Bethenny Frankel of Bravo’s The Real Housewives of New York City is back, and this time she has penned a second book to follow up her prior bestseller Naturally Thin. Her new book, The Skinnygirl Dish, reads more like a chat with a supportive girlfriend than anything like what one has come to expect from the more traditional diet books that crowd bookstore shelves. Here she provides general guidance about healthy living, and whether or not you enjoy this book will depend upon what you expect to gain from it.
Right from the start it becomes evident that Frankel will not present a comprehensive step-by-step dieting plan. Instead, she makes it clear that the secret to living a “naturally thin” life is to eat sensibly, which she acknowledges will include the occasional splurge. (By splurge, however, she is referring to a bite or two of rich chocolate cake, as opposed to eating an entire pizza). She bases much of her guidance on the rules she established in her prior book, but she builds upon them by presenting a number of user-friendly recipes designed to keep you on track.
She does not offer a rigid menu but instead offers sensible recipes that you whip up using the ingredients that are likely readily accessible in your home. Most of them include simple substitutions that will have little impact on the taste of the food but have the potential to result in a noticeable decrease in the fat and calorie content in the final meal. She also emphasizes her “use what you have” strategy and substitutes one or two recipe ingredients to create a new flavor or dish. Further, she tries to connect with her readers by referencing some of her favorite kitchen items she picked up Target or IKEA, which she uses to create her culinary delights.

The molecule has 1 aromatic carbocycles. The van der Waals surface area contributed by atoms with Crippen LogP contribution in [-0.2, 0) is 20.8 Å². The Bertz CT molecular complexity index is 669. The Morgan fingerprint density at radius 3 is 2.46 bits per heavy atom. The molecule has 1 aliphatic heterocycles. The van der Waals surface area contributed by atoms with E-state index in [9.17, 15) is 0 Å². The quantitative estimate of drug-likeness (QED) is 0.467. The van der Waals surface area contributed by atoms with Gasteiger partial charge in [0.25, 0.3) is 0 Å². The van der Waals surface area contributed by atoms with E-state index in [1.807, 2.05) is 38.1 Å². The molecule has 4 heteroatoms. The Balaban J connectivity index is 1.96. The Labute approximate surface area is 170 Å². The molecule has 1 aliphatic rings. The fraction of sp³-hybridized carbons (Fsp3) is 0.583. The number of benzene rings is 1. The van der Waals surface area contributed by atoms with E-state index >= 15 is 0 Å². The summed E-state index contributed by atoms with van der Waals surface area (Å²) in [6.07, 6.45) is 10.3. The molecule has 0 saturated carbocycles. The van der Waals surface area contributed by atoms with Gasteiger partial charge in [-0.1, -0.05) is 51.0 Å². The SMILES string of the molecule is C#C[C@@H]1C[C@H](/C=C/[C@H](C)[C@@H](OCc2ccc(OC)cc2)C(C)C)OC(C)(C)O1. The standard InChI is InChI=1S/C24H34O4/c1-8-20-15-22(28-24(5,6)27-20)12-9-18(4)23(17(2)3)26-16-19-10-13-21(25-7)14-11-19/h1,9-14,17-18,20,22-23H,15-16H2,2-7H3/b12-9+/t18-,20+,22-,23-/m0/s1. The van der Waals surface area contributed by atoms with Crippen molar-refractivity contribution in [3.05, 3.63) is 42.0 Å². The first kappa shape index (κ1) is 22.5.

Keep in mind the book does not include any recipes that will be likely to win over your food critic friends who expect a festive meal. However, it will enable you to make a wholesome French toast breakfast that will distract your mind from thinking you need is a high-fat omelet and hash browns that would comprise your recommended calorie intake for the entire day. Readers will have to decide on their own, however, whether this type of advice is enough to overcome any aversion they may have to Frankel’s decision to take advantage of every opportunity to plug her prior book, baked goods, and alcohol mixes she also sells as part of her brand.
It is unlikely you will gain any life-changing advice from The Skinnygirl Dish. However, it is a quick and pleasant read, and there is a strong possibility you will pick up a few tips that will enable you to shed a few minutes off the time it takes to gather receipt ingredients, a few minutes off the time it takes to prepare a meal and, if you are a lucky, a few stubborn pounds.